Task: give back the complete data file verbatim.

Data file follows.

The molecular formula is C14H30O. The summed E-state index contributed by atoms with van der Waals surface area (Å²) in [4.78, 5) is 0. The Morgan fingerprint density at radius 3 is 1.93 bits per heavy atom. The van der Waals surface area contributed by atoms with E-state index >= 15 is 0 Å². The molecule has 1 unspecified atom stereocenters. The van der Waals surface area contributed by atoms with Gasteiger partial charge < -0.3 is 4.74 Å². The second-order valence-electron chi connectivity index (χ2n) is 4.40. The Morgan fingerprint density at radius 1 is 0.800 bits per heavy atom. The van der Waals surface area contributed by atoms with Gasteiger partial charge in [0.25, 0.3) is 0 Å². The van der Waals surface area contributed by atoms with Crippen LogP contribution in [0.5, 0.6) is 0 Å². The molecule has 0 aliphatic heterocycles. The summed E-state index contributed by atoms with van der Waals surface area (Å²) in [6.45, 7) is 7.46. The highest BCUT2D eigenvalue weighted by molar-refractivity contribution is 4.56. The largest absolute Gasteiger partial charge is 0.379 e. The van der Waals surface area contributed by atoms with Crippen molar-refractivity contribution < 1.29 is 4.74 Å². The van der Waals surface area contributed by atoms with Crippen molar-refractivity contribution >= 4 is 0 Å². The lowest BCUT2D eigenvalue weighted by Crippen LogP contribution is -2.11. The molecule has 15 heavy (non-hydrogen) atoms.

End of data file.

The molecular formula is C14H30O. The summed E-state index contributed by atoms with van der Waals surface area (Å²) in [4.78, 5) is 0. The Morgan fingerprint density at radius 3 is 1.93 bits per heavy atom. The van der Waals surface area contributed by atoms with E-state index >= 15 is 0 Å². The molecule has 1 unspecified atom stereocenters. The van der Waals surface area contributed by atoms with Gasteiger partial charge < -0.3 is 4.74 Å². The second-order valence-electron chi connectivity index (χ2n) is 4.40. The Morgan fingerprint density at radius 1 is 0.800 bits per heavy atom. The van der Waals surface area contributed by atoms with Gasteiger partial charge in [0.25, 0.3) is 0 Å². The van der Waals surface area contributed by atoms with Crippen LogP contribution in [0.5, 0.6) is 0 Å². The molecule has 0 aliphatic heterocycles. The summed E-state index contributed by atoms with van der Waals surface area (Å²) in [6.45, 7) is 7.46. The highest BCUT2D eigenvalue weighted by molar-refractivity contribution is 4.56. The largest absolute Gasteiger partial charge is 0.379 e. The van der Waals surface area contributed by atoms with Crippen molar-refractivity contribution < 1.29 is 4.74 Å². The van der Waals surface area contributed by atoms with Crippen molar-refractivity contribution >= 4 is 0 Å². The lowest BCUT2D eigenvalue weighted by Crippen LogP contribution is -2.11. The molecule has 15 heavy (non-hydrogen) atoms.